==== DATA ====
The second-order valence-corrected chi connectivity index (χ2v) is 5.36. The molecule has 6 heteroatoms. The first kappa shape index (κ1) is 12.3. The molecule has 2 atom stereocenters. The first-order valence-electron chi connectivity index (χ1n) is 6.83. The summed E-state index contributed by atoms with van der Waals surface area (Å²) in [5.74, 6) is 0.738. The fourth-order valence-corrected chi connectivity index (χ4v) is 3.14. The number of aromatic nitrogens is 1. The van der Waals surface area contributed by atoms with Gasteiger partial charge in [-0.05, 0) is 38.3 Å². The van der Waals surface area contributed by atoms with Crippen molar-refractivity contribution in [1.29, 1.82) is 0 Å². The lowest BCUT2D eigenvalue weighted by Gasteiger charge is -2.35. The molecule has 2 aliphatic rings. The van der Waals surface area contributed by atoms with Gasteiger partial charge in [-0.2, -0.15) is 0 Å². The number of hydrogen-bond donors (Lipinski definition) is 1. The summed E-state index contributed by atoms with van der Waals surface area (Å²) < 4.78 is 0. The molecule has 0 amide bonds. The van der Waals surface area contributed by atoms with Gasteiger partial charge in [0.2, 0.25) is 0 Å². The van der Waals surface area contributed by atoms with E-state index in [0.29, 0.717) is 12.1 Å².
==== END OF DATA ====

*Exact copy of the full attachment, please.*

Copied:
The second-order valence-corrected chi connectivity index (χ2v) is 5.36. The molecule has 6 heteroatoms. The first kappa shape index (κ1) is 12.3. The molecule has 2 atom stereocenters. The first-order valence-electron chi connectivity index (χ1n) is 6.83. The summed E-state index contributed by atoms with van der Waals surface area (Å²) in [5.74, 6) is 0.738. The fourth-order valence-corrected chi connectivity index (χ4v) is 3.14. The number of aromatic nitrogens is 1. The van der Waals surface area contributed by atoms with Gasteiger partial charge in [-0.05, 0) is 38.3 Å². The van der Waals surface area contributed by atoms with Crippen molar-refractivity contribution in [1.29, 1.82) is 0 Å². The lowest BCUT2D eigenvalue weighted by Gasteiger charge is -2.35. The molecule has 2 aliphatic rings. The van der Waals surface area contributed by atoms with Gasteiger partial charge in [-0.2, -0.15) is 0 Å². The number of hydrogen-bond donors (Lipinski definition) is 1. The summed E-state index contributed by atoms with van der Waals surface area (Å²) < 4.78 is 0. The molecule has 0 amide bonds. The van der Waals surface area contributed by atoms with Gasteiger partial charge in [0.2, 0.25) is 0 Å². The van der Waals surface area contributed by atoms with E-state index in [0.29, 0.717) is 12.1 Å².